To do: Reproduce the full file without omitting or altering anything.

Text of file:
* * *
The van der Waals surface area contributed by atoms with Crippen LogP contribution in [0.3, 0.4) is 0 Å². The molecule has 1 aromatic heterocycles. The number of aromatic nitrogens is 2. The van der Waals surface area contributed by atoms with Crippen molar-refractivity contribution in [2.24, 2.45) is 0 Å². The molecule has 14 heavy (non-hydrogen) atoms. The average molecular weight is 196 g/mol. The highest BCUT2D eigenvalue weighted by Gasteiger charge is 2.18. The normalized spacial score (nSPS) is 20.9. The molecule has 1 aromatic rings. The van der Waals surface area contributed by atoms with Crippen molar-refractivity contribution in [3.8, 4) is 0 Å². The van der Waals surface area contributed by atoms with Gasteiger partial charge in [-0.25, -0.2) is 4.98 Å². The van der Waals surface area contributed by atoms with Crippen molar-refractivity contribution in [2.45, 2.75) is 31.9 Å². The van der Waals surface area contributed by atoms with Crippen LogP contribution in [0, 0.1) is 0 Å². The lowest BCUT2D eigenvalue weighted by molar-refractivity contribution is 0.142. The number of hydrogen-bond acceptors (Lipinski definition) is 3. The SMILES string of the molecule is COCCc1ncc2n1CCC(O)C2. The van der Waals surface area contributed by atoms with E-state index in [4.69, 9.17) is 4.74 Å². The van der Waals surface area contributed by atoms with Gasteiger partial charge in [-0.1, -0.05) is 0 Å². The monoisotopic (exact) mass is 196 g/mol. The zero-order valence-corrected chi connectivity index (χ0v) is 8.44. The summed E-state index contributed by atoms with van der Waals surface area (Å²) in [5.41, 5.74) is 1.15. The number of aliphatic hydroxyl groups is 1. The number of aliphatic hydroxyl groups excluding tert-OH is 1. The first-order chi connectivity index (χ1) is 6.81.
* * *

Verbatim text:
The van der Waals surface area contributed by atoms with Crippen LogP contribution in [0.3, 0.4) is 0 Å². The molecule has 1 aromatic heterocycles. The number of aromatic nitrogens is 2. The van der Waals surface area contributed by atoms with Crippen molar-refractivity contribution in [2.24, 2.45) is 0 Å². The molecule has 14 heavy (non-hydrogen) atoms. The average molecular weight is 196 g/mol. The highest BCUT2D eigenvalue weighted by Gasteiger charge is 2.18. The normalized spacial score (nSPS) is 20.9. The molecule has 1 aromatic rings. The van der Waals surface area contributed by atoms with Crippen molar-refractivity contribution in [3.8, 4) is 0 Å². The van der Waals surface area contributed by atoms with Gasteiger partial charge in [-0.25, -0.2) is 4.98 Å². The van der Waals surface area contributed by atoms with Crippen molar-refractivity contribution in [2.45, 2.75) is 31.9 Å². The van der Waals surface area contributed by atoms with Crippen LogP contribution in [0, 0.1) is 0 Å². The lowest BCUT2D eigenvalue weighted by molar-refractivity contribution is 0.142. The number of hydrogen-bond acceptors (Lipinski definition) is 3. The SMILES string of the molecule is COCCc1ncc2n1CCC(O)C2. The van der Waals surface area contributed by atoms with E-state index in [4.69, 9.17) is 4.74 Å². The van der Waals surface area contributed by atoms with Gasteiger partial charge in [-0.1, -0.05) is 0 Å². The monoisotopic (exact) mass is 196 g/mol. The zero-order valence-corrected chi connectivity index (χ0v) is 8.44. The summed E-state index contributed by atoms with van der Waals surface area (Å²) in [5.41, 5.74) is 1.15. The number of aliphatic hydroxyl groups is 1. The number of aliphatic hydroxyl groups excluding tert-OH is 1. The first-order chi connectivity index (χ1) is 6.81.